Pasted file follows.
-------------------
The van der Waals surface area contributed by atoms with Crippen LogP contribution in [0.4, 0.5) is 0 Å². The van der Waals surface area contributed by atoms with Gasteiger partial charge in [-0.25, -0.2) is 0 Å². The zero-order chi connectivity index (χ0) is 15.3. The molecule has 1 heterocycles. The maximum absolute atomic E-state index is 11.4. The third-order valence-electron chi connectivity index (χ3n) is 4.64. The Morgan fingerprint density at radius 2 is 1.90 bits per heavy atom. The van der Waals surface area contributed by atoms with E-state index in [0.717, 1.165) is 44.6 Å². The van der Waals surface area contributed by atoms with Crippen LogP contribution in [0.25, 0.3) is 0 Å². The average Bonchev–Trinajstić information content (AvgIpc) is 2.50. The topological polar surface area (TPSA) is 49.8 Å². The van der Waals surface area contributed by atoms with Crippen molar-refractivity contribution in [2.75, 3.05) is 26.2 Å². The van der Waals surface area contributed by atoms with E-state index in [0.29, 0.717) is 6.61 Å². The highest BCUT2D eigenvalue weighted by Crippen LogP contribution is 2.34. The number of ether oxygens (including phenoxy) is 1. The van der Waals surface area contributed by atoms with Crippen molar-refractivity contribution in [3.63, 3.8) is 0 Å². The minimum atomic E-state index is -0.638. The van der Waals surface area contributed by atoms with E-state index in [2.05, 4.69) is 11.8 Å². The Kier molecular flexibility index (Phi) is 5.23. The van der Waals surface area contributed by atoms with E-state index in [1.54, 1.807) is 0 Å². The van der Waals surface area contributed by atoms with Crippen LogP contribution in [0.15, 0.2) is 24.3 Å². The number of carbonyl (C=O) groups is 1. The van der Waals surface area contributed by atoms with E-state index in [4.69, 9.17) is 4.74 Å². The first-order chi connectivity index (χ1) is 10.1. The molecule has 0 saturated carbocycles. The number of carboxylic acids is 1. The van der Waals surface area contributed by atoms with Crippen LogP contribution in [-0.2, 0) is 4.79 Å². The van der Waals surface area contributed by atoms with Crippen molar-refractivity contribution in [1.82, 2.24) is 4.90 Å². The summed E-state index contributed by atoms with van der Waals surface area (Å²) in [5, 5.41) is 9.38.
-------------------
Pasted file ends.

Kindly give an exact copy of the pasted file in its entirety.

The van der Waals surface area contributed by atoms with Crippen LogP contribution in [0.4, 0.5) is 0 Å². The van der Waals surface area contributed by atoms with Gasteiger partial charge in [-0.25, -0.2) is 0 Å². The zero-order chi connectivity index (χ0) is 15.3. The molecule has 1 heterocycles. The maximum absolute atomic E-state index is 11.4. The third-order valence-electron chi connectivity index (χ3n) is 4.64. The Morgan fingerprint density at radius 2 is 1.90 bits per heavy atom. The van der Waals surface area contributed by atoms with E-state index in [0.717, 1.165) is 44.6 Å². The van der Waals surface area contributed by atoms with Crippen LogP contribution in [0.25, 0.3) is 0 Å². The average Bonchev–Trinajstić information content (AvgIpc) is 2.50. The topological polar surface area (TPSA) is 49.8 Å². The van der Waals surface area contributed by atoms with Crippen molar-refractivity contribution in [2.75, 3.05) is 26.2 Å². The van der Waals surface area contributed by atoms with E-state index in [0.29, 0.717) is 6.61 Å². The highest BCUT2D eigenvalue weighted by Crippen LogP contribution is 2.34. The number of ether oxygens (including phenoxy) is 1. The van der Waals surface area contributed by atoms with Crippen molar-refractivity contribution in [3.63, 3.8) is 0 Å². The minimum atomic E-state index is -0.638. The van der Waals surface area contributed by atoms with E-state index in [2.05, 4.69) is 11.8 Å². The Kier molecular flexibility index (Phi) is 5.23. The van der Waals surface area contributed by atoms with E-state index in [1.54, 1.807) is 0 Å². The van der Waals surface area contributed by atoms with Crippen LogP contribution in [0.15, 0.2) is 24.3 Å². The number of carbonyl (C=O) groups is 1. The van der Waals surface area contributed by atoms with E-state index in [4.69, 9.17) is 4.74 Å². The first-order chi connectivity index (χ1) is 10.1. The molecule has 0 saturated carbocycles. The number of carboxylic acids is 1. The van der Waals surface area contributed by atoms with Crippen LogP contribution in [-0.2, 0) is 4.79 Å². The van der Waals surface area contributed by atoms with Crippen molar-refractivity contribution in [1.82, 2.24) is 4.90 Å². The summed E-state index contributed by atoms with van der Waals surface area (Å²) in [5, 5.41) is 9.38.